Category Archives: united states supreme court

Is the anti-retaliation provision of the Fair Labor Standards Act limited to complaints that are in writing?

In Kasten v. Saint-Gobain Performance Plastics Corp. the United States Supreme Court was asked to decide whether an employee’s oral complaints triggered the anti-retaliation protections of the Fair Labor Standards Act (the “Act”), which sets forth employment rules concerning minimum wages, maximum hours, and overtime pay.  563 U.S. ______ (2011).

The anti-retaliation provision of the Act makes it unlawful

“to discharge or in any other manner discriminate against any employee because such employee has filed any complaint or instituted or caused to be instituted any proceeding under or related to [the Act], or has testified or is about to testify in such proceeding, or has served or is about to serve on an industry committee.”

29 U.S.C. §215(a)(3).

The Court had to decide whether the statutory term “filed any complaint” included oral as well as written complaints.  Kevin Kasten sued his former employer, Saint-Gobain Performance Plastics Corporation (“Saint-Gobain”), following his termination for allegedly failing to record his comings and goings on the timeclock.  Kasten argued that he was really terminated in retaliation for making repeated oral complaints about the location of the timeclock.  Saint-Gobain’s timeclock was located between the area where Kasten and other workers put on and took off their work-related protective gear and the area where they performed their assigned tasks.  As a result, Kasten and the other workers did not receive credit for the time it took them to put on and take off their work clothes, which is contrary to the Act’s requirements.  In fact, in a separate lawsuit a District Court in Wisconsin held that Saint-Gobain’s failure to compensate its employees for the time it took to put on and take off work clothes violated the Act.  Kasten v. Saint-Gobain Performance Plastics Corp., 556 F.Supp.2d 941, 954 (W.D.Wis. 2008).

Kasten repeatedly told Saint-Gobain about the timeclock’s unlawful location via Saint-Gobain’s internal grievance-resolution procedure and raised the issue with his shift supervisor.  Kasten told Saint-Gobain’s human resources manager that the timeclock’s location was illegal, that he was thinking about starting a lawsuit about the timeclock’s placement and that company would lose in court.  Kasten claimed in his lawsuit that it was this activity, and not his failure to use the timeclock, that caused Saint-Gobain to discipline and ultimately terminate him in December, 2006.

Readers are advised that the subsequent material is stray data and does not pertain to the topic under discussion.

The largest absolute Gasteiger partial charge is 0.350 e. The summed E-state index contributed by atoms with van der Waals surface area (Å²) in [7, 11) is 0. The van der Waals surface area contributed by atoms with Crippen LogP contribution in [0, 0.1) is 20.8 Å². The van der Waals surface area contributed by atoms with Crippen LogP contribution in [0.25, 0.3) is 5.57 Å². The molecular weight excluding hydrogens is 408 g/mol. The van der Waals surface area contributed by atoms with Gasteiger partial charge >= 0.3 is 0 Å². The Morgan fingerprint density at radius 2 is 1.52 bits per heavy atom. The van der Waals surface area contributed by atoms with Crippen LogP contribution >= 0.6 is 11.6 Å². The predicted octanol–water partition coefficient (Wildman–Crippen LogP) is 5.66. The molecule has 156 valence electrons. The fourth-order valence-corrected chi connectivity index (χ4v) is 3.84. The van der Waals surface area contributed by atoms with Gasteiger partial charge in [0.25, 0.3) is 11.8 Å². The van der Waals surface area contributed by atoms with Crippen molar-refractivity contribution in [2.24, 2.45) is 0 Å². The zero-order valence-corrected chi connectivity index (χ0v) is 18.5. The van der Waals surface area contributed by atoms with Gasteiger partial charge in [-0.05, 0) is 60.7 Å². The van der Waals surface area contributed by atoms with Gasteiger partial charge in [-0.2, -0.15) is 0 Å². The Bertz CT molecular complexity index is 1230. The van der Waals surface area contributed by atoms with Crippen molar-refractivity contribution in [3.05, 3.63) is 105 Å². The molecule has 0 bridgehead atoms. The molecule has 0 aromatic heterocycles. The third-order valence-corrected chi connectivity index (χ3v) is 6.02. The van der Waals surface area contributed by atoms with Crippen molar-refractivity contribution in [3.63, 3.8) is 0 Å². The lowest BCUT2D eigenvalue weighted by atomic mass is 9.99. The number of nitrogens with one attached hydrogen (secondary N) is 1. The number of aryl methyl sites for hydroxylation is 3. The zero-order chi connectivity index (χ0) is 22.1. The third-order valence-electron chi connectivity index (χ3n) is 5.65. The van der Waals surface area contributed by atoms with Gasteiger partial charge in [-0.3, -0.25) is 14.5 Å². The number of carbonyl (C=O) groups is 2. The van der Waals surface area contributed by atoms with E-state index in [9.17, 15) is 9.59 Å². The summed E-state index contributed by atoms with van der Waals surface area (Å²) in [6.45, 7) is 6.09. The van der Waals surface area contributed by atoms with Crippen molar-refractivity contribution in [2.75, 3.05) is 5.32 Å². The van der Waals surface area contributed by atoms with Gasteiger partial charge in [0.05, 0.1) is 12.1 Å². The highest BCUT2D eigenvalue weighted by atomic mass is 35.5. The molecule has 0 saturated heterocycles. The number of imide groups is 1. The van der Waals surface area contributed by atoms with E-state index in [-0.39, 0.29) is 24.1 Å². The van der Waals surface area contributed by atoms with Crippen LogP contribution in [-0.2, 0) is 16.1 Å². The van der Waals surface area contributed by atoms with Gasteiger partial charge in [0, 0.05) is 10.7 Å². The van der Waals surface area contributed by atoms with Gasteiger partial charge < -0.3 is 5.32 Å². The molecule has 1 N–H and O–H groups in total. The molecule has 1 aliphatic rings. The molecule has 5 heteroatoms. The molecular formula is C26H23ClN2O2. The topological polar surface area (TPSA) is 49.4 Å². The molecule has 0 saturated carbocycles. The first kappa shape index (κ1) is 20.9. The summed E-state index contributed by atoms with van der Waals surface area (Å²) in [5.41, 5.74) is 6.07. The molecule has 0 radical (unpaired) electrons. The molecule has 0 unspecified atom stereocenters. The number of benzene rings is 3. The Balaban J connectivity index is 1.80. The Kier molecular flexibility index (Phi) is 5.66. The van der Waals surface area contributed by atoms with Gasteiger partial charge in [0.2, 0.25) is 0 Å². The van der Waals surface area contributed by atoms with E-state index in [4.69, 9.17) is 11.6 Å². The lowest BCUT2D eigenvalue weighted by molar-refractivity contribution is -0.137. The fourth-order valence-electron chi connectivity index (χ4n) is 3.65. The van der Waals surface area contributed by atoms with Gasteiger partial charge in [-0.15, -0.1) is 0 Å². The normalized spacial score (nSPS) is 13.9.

The District Court granted Saint-Gobain’s motion for summary judgment and dismissed Kasten’s lawsuit on the ground that the Act did not protect oral complaints.  On appeal, the United States Court of Appeals for the Seventh Circuit agreed that the Act did not apply to oral complaints and affirmed the District Court’s dismissal of Kasten’s lawsuit.  The United States Supreme Court agreed to hear Kasten’s appeal to determine whether “an oral complaint of a violation of the Fair Labor Standards Act is protected conduct under the [Act’s] anti-retaliation provision.”  Kasten, 563 U.S. at p.4.

In analyzing the statutory text, the Court considered some dictionary definitions of “file”, which used of the word “file” in connection with oral material, and common usage of the word by legislators, administrators, and judges, which sometimes use the word when referring to oral statements.  The Court noted that regulations promulgated by federal agencies sometimes permit complaints to be filed orally and that oral filings were a known phenomenon when the Act was passed.  The Court, however, determined that review of the statutory text alone was insufficient to provide a conclusive answer.

The Court next analyzed the Act’s objectives, which are to prohibit labor conditions that are detrimental to the minimum standard of living necessary for health, efficiency, and the general well-being of workers.  The Act relies upon information and complaints by employees that seek to enforce their rights under the Act.  The Act’s anti-retaliation provision serves to prevent employees from being fearful of economic retaliation and quietly accepting substandard working conditions.

The Court found no evidence in the Act’s legislative history supporting the position that Congress intended to limit the effectiveness of the Act by preventing those employees who cannot read or write from making complaints under the Act.  Limiting complaints under the Act to those made in writing would also prevent governmental agencies from using hotlines, interviews and other oral methods to take employee complaints.  Thus, the Court held, “to fall within the scope of the antiretaliation provision, a complaint must be sufficiently clear and detailed for a reasonable employer to understand it, in light of both content and context, as an assertion of rights protected by the statute and a call for their protection.  This standard can be met, however, by oral complaints, as well as by written ones.”  Id. at p.12.

Moreover, the Court noted that the Department of Labor has consistently held that the phrase “filed any complaint” covers oral, as well as written, complaints.  See e.g. Goldberg v. Zenger, 43 CCH LC ¶31,155, pp. 40,985, 40,986 (D.Utah 1961).  More recently, the Department of Labor set up a hotline for the purposes of receiving oral complaints.  The Equal Employment Opportunity Commission has set forth a similar view with regard to oral complaints in its Compliance Manual, Vol. 2, §8-II(B)(1), p. 8-3, and n. 12 (1998).

The Court concluded that the Court of Appeals erred in holding that oral complaints cannot fall within the phrase “filed any complaint” in the Act’s anti-retaliation provision.  As a result, the Court vacated the judgment in favor of Saint-Gobain, reinstated Kasten’s complaint and remanded the case to the District Court for trial.